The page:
Amy Harmon has an interesting story on these issues in the New York Times today.


Newborn screening in the news again

A story by Chen May Yee published on November 10, 2007 in the Star Tribune highlights the issues raised by the State's newborn screening program. Public health officials, medical professionals, parents of kids with metabolic disoroders and other advocates say that the program needs to remain mandatory so that no child is missed. Advocates for privacy and personal autonomy say that genetic testing should not be done on babies without consent of the parents. Others are against the state having access to their children's blood sample and / or their personal information.

The StarTribune has set up a readers' forum for people to tell their stories and to comment. At this writing, there were some 63 entries from several perspectives. The most poignant entries are from parents whose kids lives or health have been affected by the conditions that are included in the screen, both the kids who have been saved and those who might have been, if screening had been available for them. Many of the privacy advocates do not want to nix the program, but do feel it is important for parents to provide consent for testing. A minority feel that the program is too risky because it is associated with the government. Check it out and add your comments to this growing conversation.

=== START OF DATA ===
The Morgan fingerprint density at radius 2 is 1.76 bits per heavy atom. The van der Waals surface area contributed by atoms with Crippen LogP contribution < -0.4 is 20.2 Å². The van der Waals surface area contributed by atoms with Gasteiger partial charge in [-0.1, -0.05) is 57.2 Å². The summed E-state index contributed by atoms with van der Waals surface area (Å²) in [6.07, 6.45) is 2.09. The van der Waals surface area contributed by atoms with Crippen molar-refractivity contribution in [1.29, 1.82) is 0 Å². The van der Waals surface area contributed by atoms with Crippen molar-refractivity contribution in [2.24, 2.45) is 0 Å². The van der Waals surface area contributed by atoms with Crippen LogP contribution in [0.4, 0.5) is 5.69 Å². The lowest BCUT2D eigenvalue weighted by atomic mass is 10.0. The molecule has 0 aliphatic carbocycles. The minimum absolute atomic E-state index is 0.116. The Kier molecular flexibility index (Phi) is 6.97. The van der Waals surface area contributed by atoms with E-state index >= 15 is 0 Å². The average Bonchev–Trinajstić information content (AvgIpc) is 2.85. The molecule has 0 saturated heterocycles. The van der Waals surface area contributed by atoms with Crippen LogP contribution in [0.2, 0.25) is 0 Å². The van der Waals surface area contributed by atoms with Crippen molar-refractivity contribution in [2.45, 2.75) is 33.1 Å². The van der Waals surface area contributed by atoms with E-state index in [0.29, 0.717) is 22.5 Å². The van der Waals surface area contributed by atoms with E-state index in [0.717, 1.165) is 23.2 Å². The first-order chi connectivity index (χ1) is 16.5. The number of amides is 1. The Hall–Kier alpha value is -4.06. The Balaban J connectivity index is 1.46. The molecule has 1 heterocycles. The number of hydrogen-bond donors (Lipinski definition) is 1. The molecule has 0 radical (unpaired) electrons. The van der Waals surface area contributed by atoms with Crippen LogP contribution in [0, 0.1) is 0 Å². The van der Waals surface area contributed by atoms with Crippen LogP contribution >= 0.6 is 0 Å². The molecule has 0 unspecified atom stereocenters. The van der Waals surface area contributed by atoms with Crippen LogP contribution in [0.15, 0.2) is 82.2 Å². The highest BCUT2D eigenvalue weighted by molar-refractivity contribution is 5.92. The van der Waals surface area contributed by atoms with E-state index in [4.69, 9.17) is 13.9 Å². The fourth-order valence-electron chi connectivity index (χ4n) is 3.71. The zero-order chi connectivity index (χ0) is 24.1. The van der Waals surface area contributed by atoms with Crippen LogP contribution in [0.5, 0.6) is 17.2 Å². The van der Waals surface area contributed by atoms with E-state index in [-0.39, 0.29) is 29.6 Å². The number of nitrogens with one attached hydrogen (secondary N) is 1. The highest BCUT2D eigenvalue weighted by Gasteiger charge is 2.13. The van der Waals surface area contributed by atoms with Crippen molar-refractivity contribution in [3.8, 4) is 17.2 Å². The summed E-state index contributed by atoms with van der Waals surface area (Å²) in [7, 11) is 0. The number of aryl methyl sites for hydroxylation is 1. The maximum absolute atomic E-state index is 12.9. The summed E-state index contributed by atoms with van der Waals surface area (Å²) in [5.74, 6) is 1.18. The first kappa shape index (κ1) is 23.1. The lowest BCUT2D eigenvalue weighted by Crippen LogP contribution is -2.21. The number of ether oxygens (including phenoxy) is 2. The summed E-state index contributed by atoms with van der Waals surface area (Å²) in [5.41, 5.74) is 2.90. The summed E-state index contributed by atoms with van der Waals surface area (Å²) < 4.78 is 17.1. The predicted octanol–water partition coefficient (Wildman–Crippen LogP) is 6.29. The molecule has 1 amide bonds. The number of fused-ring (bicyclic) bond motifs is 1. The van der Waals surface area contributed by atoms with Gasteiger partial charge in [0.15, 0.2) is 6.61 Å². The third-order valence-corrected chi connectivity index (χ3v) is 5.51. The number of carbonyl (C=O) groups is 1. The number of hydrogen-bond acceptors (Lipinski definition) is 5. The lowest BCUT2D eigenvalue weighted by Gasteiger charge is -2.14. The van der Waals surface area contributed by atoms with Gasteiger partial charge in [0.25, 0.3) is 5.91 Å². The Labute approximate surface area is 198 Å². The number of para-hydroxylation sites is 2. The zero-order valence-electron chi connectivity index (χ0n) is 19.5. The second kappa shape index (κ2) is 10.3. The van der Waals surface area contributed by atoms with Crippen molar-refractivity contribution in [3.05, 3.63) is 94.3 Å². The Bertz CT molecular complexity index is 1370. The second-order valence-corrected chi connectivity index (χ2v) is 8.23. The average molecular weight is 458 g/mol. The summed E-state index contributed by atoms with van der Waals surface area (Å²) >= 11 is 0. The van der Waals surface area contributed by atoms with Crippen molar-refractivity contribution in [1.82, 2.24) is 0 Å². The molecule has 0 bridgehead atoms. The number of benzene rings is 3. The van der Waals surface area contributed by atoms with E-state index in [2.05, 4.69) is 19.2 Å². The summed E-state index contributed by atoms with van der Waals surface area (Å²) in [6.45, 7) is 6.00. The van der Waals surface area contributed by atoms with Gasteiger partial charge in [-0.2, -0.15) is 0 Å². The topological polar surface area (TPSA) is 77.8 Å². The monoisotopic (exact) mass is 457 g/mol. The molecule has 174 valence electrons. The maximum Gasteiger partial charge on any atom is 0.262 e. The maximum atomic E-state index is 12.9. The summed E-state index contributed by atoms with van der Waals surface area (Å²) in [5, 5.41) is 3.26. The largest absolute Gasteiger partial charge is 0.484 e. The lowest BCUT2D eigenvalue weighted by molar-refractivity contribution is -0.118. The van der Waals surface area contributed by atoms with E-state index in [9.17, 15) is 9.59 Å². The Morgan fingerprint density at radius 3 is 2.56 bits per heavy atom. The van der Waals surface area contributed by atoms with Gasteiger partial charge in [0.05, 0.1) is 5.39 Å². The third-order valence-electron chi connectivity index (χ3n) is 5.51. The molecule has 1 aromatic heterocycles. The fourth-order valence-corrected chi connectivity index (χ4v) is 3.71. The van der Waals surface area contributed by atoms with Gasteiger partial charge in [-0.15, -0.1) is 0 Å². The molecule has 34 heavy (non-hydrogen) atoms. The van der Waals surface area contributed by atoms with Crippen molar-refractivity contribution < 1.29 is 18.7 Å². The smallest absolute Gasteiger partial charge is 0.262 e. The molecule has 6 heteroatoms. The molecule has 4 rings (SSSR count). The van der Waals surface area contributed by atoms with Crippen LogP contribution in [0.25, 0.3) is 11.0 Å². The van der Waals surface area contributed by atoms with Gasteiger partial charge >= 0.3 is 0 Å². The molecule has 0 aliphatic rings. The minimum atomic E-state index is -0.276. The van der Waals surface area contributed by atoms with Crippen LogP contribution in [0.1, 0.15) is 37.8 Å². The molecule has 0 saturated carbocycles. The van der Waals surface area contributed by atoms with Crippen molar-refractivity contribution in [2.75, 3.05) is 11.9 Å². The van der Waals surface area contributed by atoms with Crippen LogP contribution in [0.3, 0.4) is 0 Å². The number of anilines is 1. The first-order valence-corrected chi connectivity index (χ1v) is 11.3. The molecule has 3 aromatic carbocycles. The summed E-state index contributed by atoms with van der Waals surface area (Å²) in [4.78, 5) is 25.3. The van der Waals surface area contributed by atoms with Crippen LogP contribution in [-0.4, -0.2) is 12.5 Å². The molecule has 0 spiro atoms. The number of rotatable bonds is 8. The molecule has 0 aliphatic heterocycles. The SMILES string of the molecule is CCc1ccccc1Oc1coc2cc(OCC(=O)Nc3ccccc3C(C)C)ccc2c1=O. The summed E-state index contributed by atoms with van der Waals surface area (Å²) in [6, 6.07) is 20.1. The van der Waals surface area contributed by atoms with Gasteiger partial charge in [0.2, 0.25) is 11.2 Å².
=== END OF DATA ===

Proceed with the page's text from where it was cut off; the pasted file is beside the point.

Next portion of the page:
I am glad to see that this issue is being debated openly. It is important to get all of the viewpoints and perspectives into the open. I think the way to develop public policy on how a population-based, state run genetic screening program for these serious conditions is to encourage more discussion, not less. We need more people to learn more about these issues and contribute to the public discussion to inform policy and provide a public program that reflects the needs and values of Minesota's citizens.